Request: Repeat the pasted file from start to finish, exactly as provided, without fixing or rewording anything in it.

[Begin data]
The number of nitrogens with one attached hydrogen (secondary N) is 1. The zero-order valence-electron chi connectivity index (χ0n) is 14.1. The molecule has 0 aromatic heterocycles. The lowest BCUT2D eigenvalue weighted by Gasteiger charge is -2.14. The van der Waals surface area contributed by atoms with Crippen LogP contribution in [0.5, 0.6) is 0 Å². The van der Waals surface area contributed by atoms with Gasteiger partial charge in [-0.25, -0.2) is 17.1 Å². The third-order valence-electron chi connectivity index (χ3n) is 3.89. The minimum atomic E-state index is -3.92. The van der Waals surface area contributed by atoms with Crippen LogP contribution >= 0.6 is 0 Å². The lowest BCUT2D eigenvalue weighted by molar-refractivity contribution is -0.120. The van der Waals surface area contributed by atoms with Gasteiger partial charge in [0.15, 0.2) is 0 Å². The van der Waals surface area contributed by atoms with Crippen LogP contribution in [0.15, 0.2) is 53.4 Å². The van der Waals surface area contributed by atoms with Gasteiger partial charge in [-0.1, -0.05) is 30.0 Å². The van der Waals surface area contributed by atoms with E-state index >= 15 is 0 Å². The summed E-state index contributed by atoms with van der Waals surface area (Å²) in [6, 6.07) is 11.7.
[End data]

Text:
The number of nitrogens with one attached hydrogen (secondary N) is 1. The zero-order valence-electron chi connectivity index (χ0n) is 14.1. The molecule has 0 aromatic heterocycles. The lowest BCUT2D eigenvalue weighted by Gasteiger charge is -2.14. The van der Waals surface area contributed by atoms with Crippen LogP contribution in [0.5, 0.6) is 0 Å². The van der Waals surface area contributed by atoms with Gasteiger partial charge in [-0.25, -0.2) is 17.1 Å². The third-order valence-electron chi connectivity index (χ3n) is 3.89. The minimum atomic E-state index is -3.92. The van der Waals surface area contributed by atoms with Crippen LogP contribution >= 0.6 is 0 Å². The lowest BCUT2D eigenvalue weighted by molar-refractivity contribution is -0.120. The van der Waals surface area contributed by atoms with Gasteiger partial charge in [0.15, 0.2) is 0 Å². The van der Waals surface area contributed by atoms with Crippen LogP contribution in [0.15, 0.2) is 53.4 Å². The van der Waals surface area contributed by atoms with Gasteiger partial charge in [-0.1, -0.05) is 30.0 Å². The van der Waals surface area contributed by atoms with E-state index >= 15 is 0 Å². The summed E-state index contributed by atoms with van der Waals surface area (Å²) in [6, 6.07) is 11.7.